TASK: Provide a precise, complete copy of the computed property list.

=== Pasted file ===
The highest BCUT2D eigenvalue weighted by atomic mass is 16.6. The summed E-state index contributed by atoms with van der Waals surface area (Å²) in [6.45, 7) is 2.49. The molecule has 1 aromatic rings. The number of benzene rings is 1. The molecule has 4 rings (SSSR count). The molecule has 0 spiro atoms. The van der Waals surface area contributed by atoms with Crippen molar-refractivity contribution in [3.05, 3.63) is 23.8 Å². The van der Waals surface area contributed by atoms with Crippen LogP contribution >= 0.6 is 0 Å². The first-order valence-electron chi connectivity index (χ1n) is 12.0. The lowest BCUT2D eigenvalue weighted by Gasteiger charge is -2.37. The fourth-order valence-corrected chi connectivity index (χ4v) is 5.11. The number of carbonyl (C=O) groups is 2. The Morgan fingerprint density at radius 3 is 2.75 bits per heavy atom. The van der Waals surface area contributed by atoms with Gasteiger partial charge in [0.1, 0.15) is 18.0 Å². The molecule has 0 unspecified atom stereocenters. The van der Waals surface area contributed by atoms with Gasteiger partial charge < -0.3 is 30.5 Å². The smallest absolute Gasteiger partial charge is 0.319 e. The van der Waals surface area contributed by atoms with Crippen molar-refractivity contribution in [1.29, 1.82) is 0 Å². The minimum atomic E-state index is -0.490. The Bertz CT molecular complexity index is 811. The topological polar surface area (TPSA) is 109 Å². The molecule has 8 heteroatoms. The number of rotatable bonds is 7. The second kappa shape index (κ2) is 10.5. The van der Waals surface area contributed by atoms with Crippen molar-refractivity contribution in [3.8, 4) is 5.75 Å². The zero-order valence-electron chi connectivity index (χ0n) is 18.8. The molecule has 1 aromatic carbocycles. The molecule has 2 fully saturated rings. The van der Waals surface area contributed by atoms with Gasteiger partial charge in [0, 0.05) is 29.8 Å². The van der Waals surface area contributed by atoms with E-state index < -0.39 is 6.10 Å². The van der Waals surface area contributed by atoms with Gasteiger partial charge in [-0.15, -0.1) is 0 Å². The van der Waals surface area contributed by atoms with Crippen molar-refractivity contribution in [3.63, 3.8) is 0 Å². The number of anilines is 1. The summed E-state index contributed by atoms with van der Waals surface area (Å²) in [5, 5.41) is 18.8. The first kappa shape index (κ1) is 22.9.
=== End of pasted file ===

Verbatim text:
The highest BCUT2D eigenvalue weighted by atomic mass is 16.6. The summed E-state index contributed by atoms with van der Waals surface area (Å²) in [6.45, 7) is 2.49. The molecule has 1 aromatic rings. The number of benzene rings is 1. The molecule has 4 rings (SSSR count). The molecule has 0 spiro atoms. The van der Waals surface area contributed by atoms with Crippen molar-refractivity contribution in [3.05, 3.63) is 23.8 Å². The van der Waals surface area contributed by atoms with Crippen LogP contribution >= 0.6 is 0 Å². The first-order valence-electron chi connectivity index (χ1n) is 12.0. The lowest BCUT2D eigenvalue weighted by Gasteiger charge is -2.37. The fourth-order valence-corrected chi connectivity index (χ4v) is 5.11. The number of carbonyl (C=O) groups is 2. The Morgan fingerprint density at radius 3 is 2.75 bits per heavy atom. The van der Waals surface area contributed by atoms with Gasteiger partial charge in [0.1, 0.15) is 18.0 Å². The molecule has 0 unspecified atom stereocenters. The van der Waals surface area contributed by atoms with Gasteiger partial charge < -0.3 is 30.5 Å². The smallest absolute Gasteiger partial charge is 0.319 e. The van der Waals surface area contributed by atoms with Crippen molar-refractivity contribution in [1.29, 1.82) is 0 Å². The minimum atomic E-state index is -0.490. The Bertz CT molecular complexity index is 811. The topological polar surface area (TPSA) is 109 Å². The molecule has 8 heteroatoms. The number of rotatable bonds is 7. The second kappa shape index (κ2) is 10.5. The van der Waals surface area contributed by atoms with Crippen molar-refractivity contribution in [3.8, 4) is 5.75 Å². The zero-order valence-electron chi connectivity index (χ0n) is 18.8. The molecule has 1 aromatic carbocycles. The molecule has 2 fully saturated rings. The van der Waals surface area contributed by atoms with Gasteiger partial charge in [0, 0.05) is 29.8 Å². The van der Waals surface area contributed by atoms with E-state index < -0.39 is 6.10 Å². The van der Waals surface area contributed by atoms with Gasteiger partial charge in [-0.15, -0.1) is 0 Å². The van der Waals surface area contributed by atoms with Crippen molar-refractivity contribution in [3.63, 3.8) is 0 Å². The number of anilines is 1. The summed E-state index contributed by atoms with van der Waals surface area (Å²) in [5, 5.41) is 18.8. The first kappa shape index (κ1) is 22.9.